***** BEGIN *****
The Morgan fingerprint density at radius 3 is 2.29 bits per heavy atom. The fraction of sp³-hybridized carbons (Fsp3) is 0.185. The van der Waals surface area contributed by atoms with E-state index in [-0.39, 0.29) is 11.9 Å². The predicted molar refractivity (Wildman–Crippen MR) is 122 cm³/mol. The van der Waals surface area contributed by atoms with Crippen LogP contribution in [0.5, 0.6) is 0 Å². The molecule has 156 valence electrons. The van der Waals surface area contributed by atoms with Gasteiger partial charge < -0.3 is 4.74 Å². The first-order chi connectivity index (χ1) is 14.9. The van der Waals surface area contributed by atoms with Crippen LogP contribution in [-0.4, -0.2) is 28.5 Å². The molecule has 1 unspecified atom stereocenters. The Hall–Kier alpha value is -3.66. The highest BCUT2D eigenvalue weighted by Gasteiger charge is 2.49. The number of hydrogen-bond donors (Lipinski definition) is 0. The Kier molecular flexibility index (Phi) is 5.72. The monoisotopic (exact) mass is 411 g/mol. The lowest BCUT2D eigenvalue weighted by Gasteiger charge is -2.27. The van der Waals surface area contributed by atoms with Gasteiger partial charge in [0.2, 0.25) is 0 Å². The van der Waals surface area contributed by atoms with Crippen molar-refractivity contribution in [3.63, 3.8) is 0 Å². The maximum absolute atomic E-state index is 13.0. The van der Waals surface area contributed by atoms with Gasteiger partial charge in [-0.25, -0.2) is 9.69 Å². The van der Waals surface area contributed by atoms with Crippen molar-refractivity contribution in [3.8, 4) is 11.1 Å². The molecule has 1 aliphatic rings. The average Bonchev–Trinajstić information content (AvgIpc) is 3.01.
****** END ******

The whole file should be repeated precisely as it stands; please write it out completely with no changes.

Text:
The Morgan fingerprint density at radius 3 is 2.29 bits per heavy atom. The fraction of sp³-hybridized carbons (Fsp3) is 0.185. The van der Waals surface area contributed by atoms with E-state index in [-0.39, 0.29) is 11.9 Å². The predicted molar refractivity (Wildman–Crippen MR) is 122 cm³/mol. The van der Waals surface area contributed by atoms with Crippen LogP contribution in [0.5, 0.6) is 0 Å². The molecule has 156 valence electrons. The van der Waals surface area contributed by atoms with Gasteiger partial charge < -0.3 is 4.74 Å². The first-order chi connectivity index (χ1) is 14.9. The van der Waals surface area contributed by atoms with Crippen LogP contribution in [-0.4, -0.2) is 28.5 Å². The molecule has 1 unspecified atom stereocenters. The Hall–Kier alpha value is -3.66. The highest BCUT2D eigenvalue weighted by Gasteiger charge is 2.49. The number of hydrogen-bond donors (Lipinski definition) is 0. The Kier molecular flexibility index (Phi) is 5.72. The monoisotopic (exact) mass is 411 g/mol. The lowest BCUT2D eigenvalue weighted by Gasteiger charge is -2.27. The van der Waals surface area contributed by atoms with Gasteiger partial charge in [0.2, 0.25) is 0 Å². The van der Waals surface area contributed by atoms with Crippen molar-refractivity contribution in [3.63, 3.8) is 0 Å². The maximum absolute atomic E-state index is 13.0. The van der Waals surface area contributed by atoms with Gasteiger partial charge in [-0.25, -0.2) is 9.69 Å². The van der Waals surface area contributed by atoms with Crippen molar-refractivity contribution in [3.8, 4) is 11.1 Å². The molecule has 1 aliphatic rings. The average Bonchev–Trinajstić information content (AvgIpc) is 3.01.